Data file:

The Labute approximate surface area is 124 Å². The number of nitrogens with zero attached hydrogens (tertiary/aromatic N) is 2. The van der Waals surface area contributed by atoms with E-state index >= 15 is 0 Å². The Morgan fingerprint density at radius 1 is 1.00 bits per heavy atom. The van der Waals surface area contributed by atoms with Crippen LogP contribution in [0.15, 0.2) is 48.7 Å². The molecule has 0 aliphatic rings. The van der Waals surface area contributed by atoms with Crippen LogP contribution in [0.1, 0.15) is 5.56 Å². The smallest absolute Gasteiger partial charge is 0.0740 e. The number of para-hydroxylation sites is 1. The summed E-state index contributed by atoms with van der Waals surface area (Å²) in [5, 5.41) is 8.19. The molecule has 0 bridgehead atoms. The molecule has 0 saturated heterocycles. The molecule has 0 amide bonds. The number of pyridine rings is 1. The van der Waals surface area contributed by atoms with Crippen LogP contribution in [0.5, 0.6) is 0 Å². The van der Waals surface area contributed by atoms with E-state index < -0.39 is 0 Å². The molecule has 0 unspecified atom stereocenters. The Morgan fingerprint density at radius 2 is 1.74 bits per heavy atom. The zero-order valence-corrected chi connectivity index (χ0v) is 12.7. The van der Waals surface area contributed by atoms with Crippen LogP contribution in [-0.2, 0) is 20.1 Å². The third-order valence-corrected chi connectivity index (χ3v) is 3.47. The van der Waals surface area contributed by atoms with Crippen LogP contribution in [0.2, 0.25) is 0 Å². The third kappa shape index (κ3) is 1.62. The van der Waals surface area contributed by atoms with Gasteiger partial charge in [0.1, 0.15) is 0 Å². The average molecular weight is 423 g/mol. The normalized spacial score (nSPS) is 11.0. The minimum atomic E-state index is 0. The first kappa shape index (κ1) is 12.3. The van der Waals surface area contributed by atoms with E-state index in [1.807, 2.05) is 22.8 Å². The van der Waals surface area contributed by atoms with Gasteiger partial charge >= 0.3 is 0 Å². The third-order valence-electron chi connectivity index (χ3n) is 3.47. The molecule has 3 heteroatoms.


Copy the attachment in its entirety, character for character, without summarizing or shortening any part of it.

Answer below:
The Labute approximate surface area is 124 Å². The number of nitrogens with zero attached hydrogens (tertiary/aromatic N) is 2. The van der Waals surface area contributed by atoms with E-state index >= 15 is 0 Å². The Morgan fingerprint density at radius 1 is 1.00 bits per heavy atom. The van der Waals surface area contributed by atoms with Crippen LogP contribution in [0.15, 0.2) is 48.7 Å². The molecule has 0 aliphatic rings. The van der Waals surface area contributed by atoms with Crippen LogP contribution in [0.1, 0.15) is 5.56 Å². The smallest absolute Gasteiger partial charge is 0.0740 e. The number of para-hydroxylation sites is 1. The summed E-state index contributed by atoms with van der Waals surface area (Å²) in [5, 5.41) is 8.19. The molecule has 0 bridgehead atoms. The molecule has 0 saturated heterocycles. The molecule has 0 amide bonds. The number of pyridine rings is 1. The van der Waals surface area contributed by atoms with Crippen LogP contribution in [0.5, 0.6) is 0 Å². The van der Waals surface area contributed by atoms with E-state index < -0.39 is 0 Å². The molecule has 0 unspecified atom stereocenters. The Morgan fingerprint density at radius 2 is 1.74 bits per heavy atom. The zero-order valence-corrected chi connectivity index (χ0v) is 12.7. The van der Waals surface area contributed by atoms with Crippen LogP contribution in [-0.2, 0) is 20.1 Å². The third-order valence-corrected chi connectivity index (χ3v) is 3.47. The van der Waals surface area contributed by atoms with Crippen LogP contribution in [0.2, 0.25) is 0 Å². The third kappa shape index (κ3) is 1.62. The van der Waals surface area contributed by atoms with Gasteiger partial charge in [0.1, 0.15) is 0 Å². The average molecular weight is 423 g/mol. The normalized spacial score (nSPS) is 11.0. The minimum atomic E-state index is 0. The first kappa shape index (κ1) is 12.3. The van der Waals surface area contributed by atoms with E-state index in [1.807, 2.05) is 22.8 Å². The van der Waals surface area contributed by atoms with Gasteiger partial charge >= 0.3 is 0 Å². The third-order valence-electron chi connectivity index (χ3n) is 3.47. The molecule has 3 heteroatoms.